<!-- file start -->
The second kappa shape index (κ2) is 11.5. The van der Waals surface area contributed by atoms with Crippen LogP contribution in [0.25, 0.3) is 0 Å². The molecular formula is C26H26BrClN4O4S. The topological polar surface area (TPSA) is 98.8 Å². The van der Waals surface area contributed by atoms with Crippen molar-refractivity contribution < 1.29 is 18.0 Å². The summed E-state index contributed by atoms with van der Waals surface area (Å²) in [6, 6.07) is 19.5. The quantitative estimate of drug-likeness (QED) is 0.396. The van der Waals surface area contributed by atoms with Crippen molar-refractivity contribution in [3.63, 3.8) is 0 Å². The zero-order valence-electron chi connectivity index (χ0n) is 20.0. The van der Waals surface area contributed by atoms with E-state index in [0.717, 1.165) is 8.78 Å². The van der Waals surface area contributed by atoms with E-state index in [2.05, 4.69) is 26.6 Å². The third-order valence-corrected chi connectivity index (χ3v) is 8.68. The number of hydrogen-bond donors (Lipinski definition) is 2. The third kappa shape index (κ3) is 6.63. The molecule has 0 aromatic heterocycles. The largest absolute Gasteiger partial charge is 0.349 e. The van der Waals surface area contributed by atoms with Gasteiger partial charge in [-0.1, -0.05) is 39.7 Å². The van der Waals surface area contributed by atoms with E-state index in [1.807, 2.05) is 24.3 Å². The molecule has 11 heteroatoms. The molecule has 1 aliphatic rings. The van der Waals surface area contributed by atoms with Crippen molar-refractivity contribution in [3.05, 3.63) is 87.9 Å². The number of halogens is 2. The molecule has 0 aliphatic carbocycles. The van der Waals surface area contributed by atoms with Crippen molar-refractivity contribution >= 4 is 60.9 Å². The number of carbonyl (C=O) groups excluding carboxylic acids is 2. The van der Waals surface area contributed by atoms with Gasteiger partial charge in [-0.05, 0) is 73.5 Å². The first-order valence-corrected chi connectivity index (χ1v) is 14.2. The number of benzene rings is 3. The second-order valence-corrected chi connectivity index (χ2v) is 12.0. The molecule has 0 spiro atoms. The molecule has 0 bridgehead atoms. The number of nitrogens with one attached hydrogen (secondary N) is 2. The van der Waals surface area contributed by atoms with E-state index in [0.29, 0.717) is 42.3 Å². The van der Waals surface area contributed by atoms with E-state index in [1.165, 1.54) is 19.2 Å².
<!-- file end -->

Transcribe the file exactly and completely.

The second kappa shape index (κ2) is 11.5. The van der Waals surface area contributed by atoms with Crippen LogP contribution in [0.25, 0.3) is 0 Å². The molecular formula is C26H26BrClN4O4S. The topological polar surface area (TPSA) is 98.8 Å². The van der Waals surface area contributed by atoms with Crippen molar-refractivity contribution < 1.29 is 18.0 Å². The summed E-state index contributed by atoms with van der Waals surface area (Å²) in [6, 6.07) is 19.5. The quantitative estimate of drug-likeness (QED) is 0.396. The van der Waals surface area contributed by atoms with Crippen molar-refractivity contribution in [3.63, 3.8) is 0 Å². The zero-order valence-electron chi connectivity index (χ0n) is 20.0. The van der Waals surface area contributed by atoms with E-state index in [0.717, 1.165) is 8.78 Å². The van der Waals surface area contributed by atoms with E-state index in [2.05, 4.69) is 26.6 Å². The third-order valence-corrected chi connectivity index (χ3v) is 8.68. The number of hydrogen-bond donors (Lipinski definition) is 2. The third kappa shape index (κ3) is 6.63. The molecule has 0 aromatic heterocycles. The largest absolute Gasteiger partial charge is 0.349 e. The van der Waals surface area contributed by atoms with Gasteiger partial charge in [-0.1, -0.05) is 39.7 Å². The van der Waals surface area contributed by atoms with E-state index in [1.807, 2.05) is 24.3 Å². The molecule has 11 heteroatoms. The molecule has 1 aliphatic rings. The van der Waals surface area contributed by atoms with Crippen molar-refractivity contribution in [3.05, 3.63) is 87.9 Å². The number of halogens is 2. The molecule has 0 aliphatic carbocycles. The van der Waals surface area contributed by atoms with Crippen molar-refractivity contribution >= 4 is 60.9 Å². The number of carbonyl (C=O) groups excluding carboxylic acids is 2. The van der Waals surface area contributed by atoms with Gasteiger partial charge in [-0.05, 0) is 73.5 Å². The first-order valence-corrected chi connectivity index (χ1v) is 14.2. The number of benzene rings is 3. The second-order valence-corrected chi connectivity index (χ2v) is 12.0. The molecule has 0 spiro atoms. The molecule has 0 bridgehead atoms. The number of nitrogens with one attached hydrogen (secondary N) is 2. The van der Waals surface area contributed by atoms with E-state index in [0.29, 0.717) is 42.3 Å². The van der Waals surface area contributed by atoms with E-state index in [1.165, 1.54) is 19.2 Å².